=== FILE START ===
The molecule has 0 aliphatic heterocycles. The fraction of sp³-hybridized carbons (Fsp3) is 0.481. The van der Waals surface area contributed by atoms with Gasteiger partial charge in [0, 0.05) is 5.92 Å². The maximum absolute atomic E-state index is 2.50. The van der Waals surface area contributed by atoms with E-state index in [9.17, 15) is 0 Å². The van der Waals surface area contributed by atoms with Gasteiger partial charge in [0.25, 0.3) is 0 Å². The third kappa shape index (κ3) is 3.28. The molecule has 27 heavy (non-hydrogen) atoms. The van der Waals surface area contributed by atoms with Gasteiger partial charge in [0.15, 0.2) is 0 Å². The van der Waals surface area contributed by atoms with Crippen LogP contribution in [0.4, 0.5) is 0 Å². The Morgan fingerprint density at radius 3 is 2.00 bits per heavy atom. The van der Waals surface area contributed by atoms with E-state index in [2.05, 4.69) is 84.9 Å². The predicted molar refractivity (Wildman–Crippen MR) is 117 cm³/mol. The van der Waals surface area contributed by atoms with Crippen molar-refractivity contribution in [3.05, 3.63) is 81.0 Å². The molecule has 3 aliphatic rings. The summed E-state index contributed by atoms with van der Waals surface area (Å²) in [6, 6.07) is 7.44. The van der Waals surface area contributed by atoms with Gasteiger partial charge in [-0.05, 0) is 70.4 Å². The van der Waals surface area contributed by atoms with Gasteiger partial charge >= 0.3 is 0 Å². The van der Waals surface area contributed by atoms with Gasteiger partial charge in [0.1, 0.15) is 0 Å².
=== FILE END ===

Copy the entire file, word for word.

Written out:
The molecule has 0 aliphatic heterocycles. The fraction of sp³-hybridized carbons (Fsp3) is 0.481. The van der Waals surface area contributed by atoms with Gasteiger partial charge in [0, 0.05) is 5.92 Å². The maximum absolute atomic E-state index is 2.50. The van der Waals surface area contributed by atoms with E-state index in [9.17, 15) is 0 Å². The van der Waals surface area contributed by atoms with Gasteiger partial charge in [0.25, 0.3) is 0 Å². The third kappa shape index (κ3) is 3.28. The molecule has 27 heavy (non-hydrogen) atoms. The van der Waals surface area contributed by atoms with Gasteiger partial charge in [0.15, 0.2) is 0 Å². The van der Waals surface area contributed by atoms with Crippen LogP contribution in [0.4, 0.5) is 0 Å². The Morgan fingerprint density at radius 3 is 2.00 bits per heavy atom. The van der Waals surface area contributed by atoms with E-state index in [2.05, 4.69) is 84.9 Å². The predicted molar refractivity (Wildman–Crippen MR) is 117 cm³/mol. The van der Waals surface area contributed by atoms with Crippen molar-refractivity contribution in [3.05, 3.63) is 81.0 Å². The molecule has 3 aliphatic rings. The summed E-state index contributed by atoms with van der Waals surface area (Å²) in [6, 6.07) is 7.44. The van der Waals surface area contributed by atoms with Gasteiger partial charge in [-0.05, 0) is 70.4 Å². The van der Waals surface area contributed by atoms with Gasteiger partial charge >= 0.3 is 0 Å². The van der Waals surface area contributed by atoms with Gasteiger partial charge in [0.1, 0.15) is 0 Å².